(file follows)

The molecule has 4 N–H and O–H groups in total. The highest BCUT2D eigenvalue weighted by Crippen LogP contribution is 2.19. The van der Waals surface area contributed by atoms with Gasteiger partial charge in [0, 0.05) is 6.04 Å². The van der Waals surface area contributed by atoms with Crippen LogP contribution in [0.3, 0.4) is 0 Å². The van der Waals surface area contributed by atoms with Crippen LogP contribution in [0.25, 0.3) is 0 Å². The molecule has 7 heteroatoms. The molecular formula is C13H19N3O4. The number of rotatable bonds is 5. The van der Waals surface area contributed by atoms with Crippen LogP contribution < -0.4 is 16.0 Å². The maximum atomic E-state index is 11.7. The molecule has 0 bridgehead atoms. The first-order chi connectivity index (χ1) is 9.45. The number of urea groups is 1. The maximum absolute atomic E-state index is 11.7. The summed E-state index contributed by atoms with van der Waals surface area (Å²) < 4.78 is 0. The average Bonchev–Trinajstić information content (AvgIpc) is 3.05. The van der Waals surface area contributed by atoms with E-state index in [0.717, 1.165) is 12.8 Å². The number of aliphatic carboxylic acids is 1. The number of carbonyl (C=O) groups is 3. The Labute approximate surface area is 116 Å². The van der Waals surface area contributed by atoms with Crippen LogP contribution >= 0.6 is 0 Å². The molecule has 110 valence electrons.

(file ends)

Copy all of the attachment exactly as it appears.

The molecule has 4 N–H and O–H groups in total. The highest BCUT2D eigenvalue weighted by Crippen LogP contribution is 2.19. The van der Waals surface area contributed by atoms with Gasteiger partial charge in [0, 0.05) is 6.04 Å². The van der Waals surface area contributed by atoms with Crippen LogP contribution in [0.3, 0.4) is 0 Å². The van der Waals surface area contributed by atoms with Crippen LogP contribution in [0.25, 0.3) is 0 Å². The molecule has 7 heteroatoms. The molecular formula is C13H19N3O4. The number of rotatable bonds is 5. The van der Waals surface area contributed by atoms with Crippen LogP contribution < -0.4 is 16.0 Å². The maximum atomic E-state index is 11.7. The molecule has 0 bridgehead atoms. The first-order chi connectivity index (χ1) is 9.45. The number of urea groups is 1. The maximum absolute atomic E-state index is 11.7. The summed E-state index contributed by atoms with van der Waals surface area (Å²) < 4.78 is 0. The average Bonchev–Trinajstić information content (AvgIpc) is 3.05. The van der Waals surface area contributed by atoms with E-state index in [0.717, 1.165) is 12.8 Å². The number of aliphatic carboxylic acids is 1. The number of carbonyl (C=O) groups is 3. The Labute approximate surface area is 116 Å². The van der Waals surface area contributed by atoms with Crippen LogP contribution >= 0.6 is 0 Å². The molecule has 110 valence electrons.